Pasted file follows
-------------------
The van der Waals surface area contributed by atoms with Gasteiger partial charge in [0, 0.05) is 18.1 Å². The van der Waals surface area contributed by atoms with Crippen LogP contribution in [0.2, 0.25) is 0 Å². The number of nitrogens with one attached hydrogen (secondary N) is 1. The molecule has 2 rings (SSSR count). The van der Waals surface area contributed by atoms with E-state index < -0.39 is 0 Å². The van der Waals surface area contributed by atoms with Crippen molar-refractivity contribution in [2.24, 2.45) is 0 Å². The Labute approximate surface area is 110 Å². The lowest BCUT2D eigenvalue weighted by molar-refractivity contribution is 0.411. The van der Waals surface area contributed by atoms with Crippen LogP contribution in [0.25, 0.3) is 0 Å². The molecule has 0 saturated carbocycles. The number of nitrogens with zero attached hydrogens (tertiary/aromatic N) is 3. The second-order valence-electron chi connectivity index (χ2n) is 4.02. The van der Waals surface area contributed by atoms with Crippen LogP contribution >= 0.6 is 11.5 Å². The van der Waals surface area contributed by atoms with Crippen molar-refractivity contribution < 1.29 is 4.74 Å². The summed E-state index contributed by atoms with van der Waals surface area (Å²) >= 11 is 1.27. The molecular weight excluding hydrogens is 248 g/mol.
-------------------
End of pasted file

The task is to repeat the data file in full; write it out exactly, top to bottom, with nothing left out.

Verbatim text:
The van der Waals surface area contributed by atoms with Gasteiger partial charge in [0, 0.05) is 18.1 Å². The van der Waals surface area contributed by atoms with Crippen LogP contribution in [0.2, 0.25) is 0 Å². The number of nitrogens with one attached hydrogen (secondary N) is 1. The molecule has 2 rings (SSSR count). The van der Waals surface area contributed by atoms with E-state index < -0.39 is 0 Å². The van der Waals surface area contributed by atoms with Crippen molar-refractivity contribution in [2.24, 2.45) is 0 Å². The Labute approximate surface area is 110 Å². The lowest BCUT2D eigenvalue weighted by molar-refractivity contribution is 0.411. The van der Waals surface area contributed by atoms with Crippen LogP contribution in [0.25, 0.3) is 0 Å². The molecule has 0 saturated carbocycles. The number of nitrogens with zero attached hydrogens (tertiary/aromatic N) is 3. The second-order valence-electron chi connectivity index (χ2n) is 4.02. The van der Waals surface area contributed by atoms with Crippen LogP contribution >= 0.6 is 11.5 Å². The van der Waals surface area contributed by atoms with Crippen molar-refractivity contribution < 1.29 is 4.74 Å². The summed E-state index contributed by atoms with van der Waals surface area (Å²) >= 11 is 1.27. The molecular weight excluding hydrogens is 248 g/mol.